Marcia Bjornerud would like to change the way you think about time. This is not so surprising for a geologist who spends days contemplating millennia and eons, which tends to put yesterday’s headlines in perspective. Most geologists have an uncanny ability to look at a landscape and mentally erase the past 10,000 years or so. But Bjornerud, a professor of geology and environmental studies at Lawrence University, in Wisconsin, believes learning to think in longer timescales and about the planet’s deep past is essential for anyone who cares about the future.
Bjornerud wrote lyrically about Earth’s temporal rhythms in her landmark 2018 book, Timefulness: How Thinking Like a Geologist Can Help Save the World (excerpted in Nautilus).
I caught up with her on To The Best Of Our Knowledge to see how her thinking has evolved since then.
Why do you think we have such a hard time relating to deep time? I mean, we’ve been to museums and marveled at dinosaur fossils. And yet, most of us can’t really conceptualize time in those terms. Do you think it’s because the numbers are just too big?
It’s so many things, ranging from personal vanity and the fear of aging to the way our economy and political systems run. We’re always on a two-year congressional cycle or an annual report business cycle, so we have a very blinkered view of time.
So, of course, we’re intellectually aware of dinosaurs and the geological record, but I don’t think most people have had the opportunity to internalize what that means. I’m trying to open the doors to people and help them see landscapes and rocks not as inert and insensate, but as fellow inhabitants of Earth that have stories.
Yeah, when you write about the previous ages of the Earth, it feels like the past is not dead.
Absolutely. I mean, the rocks that formed in the distant past, those old ones, are still with us, and they shape the landscapes we’re familiar with. They’re interacting with modern day climate.
If there’s a deep time, there’s a deep future as well.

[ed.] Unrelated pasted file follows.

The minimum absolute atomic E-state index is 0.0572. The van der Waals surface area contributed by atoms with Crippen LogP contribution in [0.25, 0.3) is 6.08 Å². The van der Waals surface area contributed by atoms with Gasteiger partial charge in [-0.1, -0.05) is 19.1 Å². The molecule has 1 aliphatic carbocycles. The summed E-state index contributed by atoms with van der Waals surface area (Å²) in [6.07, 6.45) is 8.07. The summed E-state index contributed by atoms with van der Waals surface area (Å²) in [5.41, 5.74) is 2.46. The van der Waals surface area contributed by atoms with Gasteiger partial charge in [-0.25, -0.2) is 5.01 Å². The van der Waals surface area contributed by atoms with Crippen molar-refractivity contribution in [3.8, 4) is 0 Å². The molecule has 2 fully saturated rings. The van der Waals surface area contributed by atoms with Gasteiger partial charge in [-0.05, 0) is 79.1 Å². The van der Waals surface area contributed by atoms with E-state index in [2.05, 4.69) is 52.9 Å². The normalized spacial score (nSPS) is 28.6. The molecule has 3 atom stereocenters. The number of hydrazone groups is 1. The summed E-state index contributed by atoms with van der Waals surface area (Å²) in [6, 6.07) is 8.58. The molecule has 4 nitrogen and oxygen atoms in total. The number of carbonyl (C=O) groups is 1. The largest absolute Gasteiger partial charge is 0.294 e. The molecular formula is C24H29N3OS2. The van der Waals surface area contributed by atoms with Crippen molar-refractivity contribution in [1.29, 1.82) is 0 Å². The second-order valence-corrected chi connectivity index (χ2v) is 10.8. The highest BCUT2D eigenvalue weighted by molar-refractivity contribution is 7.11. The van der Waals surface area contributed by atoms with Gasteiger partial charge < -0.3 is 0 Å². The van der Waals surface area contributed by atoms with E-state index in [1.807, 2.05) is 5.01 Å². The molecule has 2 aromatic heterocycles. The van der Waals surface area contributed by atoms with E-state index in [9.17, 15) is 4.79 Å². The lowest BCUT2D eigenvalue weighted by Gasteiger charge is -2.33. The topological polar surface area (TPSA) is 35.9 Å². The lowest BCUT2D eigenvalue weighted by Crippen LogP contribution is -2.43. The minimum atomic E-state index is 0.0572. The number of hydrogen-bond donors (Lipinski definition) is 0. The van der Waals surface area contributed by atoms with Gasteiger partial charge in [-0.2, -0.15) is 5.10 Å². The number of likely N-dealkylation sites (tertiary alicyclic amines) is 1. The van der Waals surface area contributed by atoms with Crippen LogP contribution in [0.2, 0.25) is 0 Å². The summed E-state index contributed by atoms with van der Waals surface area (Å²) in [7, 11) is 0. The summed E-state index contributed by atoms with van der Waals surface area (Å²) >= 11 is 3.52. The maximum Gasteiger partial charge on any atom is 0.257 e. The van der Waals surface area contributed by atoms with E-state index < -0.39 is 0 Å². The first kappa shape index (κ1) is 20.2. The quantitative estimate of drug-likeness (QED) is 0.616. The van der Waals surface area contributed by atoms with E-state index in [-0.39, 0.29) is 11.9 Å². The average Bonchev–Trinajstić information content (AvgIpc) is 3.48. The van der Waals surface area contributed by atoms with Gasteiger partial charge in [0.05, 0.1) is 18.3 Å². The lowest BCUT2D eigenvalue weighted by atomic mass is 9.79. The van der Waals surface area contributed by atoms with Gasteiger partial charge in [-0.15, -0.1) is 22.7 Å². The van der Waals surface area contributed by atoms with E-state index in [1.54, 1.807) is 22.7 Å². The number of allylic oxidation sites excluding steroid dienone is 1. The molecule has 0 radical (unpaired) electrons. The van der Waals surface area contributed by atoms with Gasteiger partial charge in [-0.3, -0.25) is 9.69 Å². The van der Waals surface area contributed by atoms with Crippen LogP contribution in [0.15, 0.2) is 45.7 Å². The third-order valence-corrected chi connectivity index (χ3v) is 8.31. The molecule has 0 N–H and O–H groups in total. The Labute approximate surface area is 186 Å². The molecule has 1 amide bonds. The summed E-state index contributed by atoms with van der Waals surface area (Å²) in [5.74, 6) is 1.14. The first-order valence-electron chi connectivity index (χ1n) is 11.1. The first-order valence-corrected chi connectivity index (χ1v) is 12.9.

In Western culture and in science, we draw a line between animate and inanimate. But there are Indigenous cultures that have the concept of rocks as alive and in some cases conscious. Does that resonate for you?
I hesitate to say they’re conscious in any simple human sense. But I think rocks are sentient and paying attention to their environment. Mountains don’t just exist. They come into being through tectonic collisions, and we can model them growing. So in that sense, I will say, yes, rocks are animate.
Take the process of subduction. That’s the signature tectonic process of Earth, in which the ocean crust, once it becomes cool and dense enough, sinks back into the mantle and can generate terrible earthquakes and tsunamis in places like Indonesia or Japan. That process is essential for the long-term habitability of the Earth, because it unites the atmosphere and the hydrosphere system. There’s probably an ocean’s worth of water in the Earth’s mantle, which is kind of a planetary savings bank. And eventually, that’s exhaled again through volcanism. And there’s some kind of deep wisdom there, because these aren’t just connected cycles, they’re processes that maintain some kind of steady state.
Do you think the perspective of deep time can help with any of the existential fear and dread that comes with an awareness of climate change and global warming?
From a scientific point of view, I can say that Earth will be fine. The Earth will deal with the changes in climate that we’re causing and eventually, new ecosystems will emerge.
But the human part of me mourns what we’ve done and the rapidity with which old, well-established ecosystems and landscapes have been changed. And I worry for humanity, for what the next decades or century will bring as we cope with a new set of rules. That’s the scary thing to me. We’ve been able to understand the way the planet has worked through the Holocene, but now we’re changing the boundary conditions and parameters. The past won’t necessarily be a key to the future. Our cultures have grown up with a certain version of Earth, and it’ll be radically different.
So there are real stakes to thinking and talking about deep time. It’s not just about waking up to the geological wonder of life on this planet, or being able to perceive more of the magic beneath our feet—it’s about the future of the planet and our species.
To me, it’s about recognizing that we’re part of a continuum. If there’s a deep time, there’s a deep future as well.
The Anthropocene, for example, is an important concept that most people are aware of now. But in some ways, I think it’s preventing people from seeing past the current moment. The Anthropocene is all about the much-too-large footprint we are having on the planet. I’d like us to start thinking about a post-Anthropocene world, in the distant geologic future. How can we imagine ourselves living differently as human Earthlings?
Maybe by imagining what the Earth might be like without us?
I’d like to think we will be here, that there will still be humans. I think we can do better.
Excerpted from Deep Time, a series from To The Best Of Our Knowledge, hosted by Anne Strainchamps. Deep Time explores new ways of thinking about the fourth dimension through conversations with scientists, historians, and philosophers. Listen and learn more at ttbook.org/deeptime.
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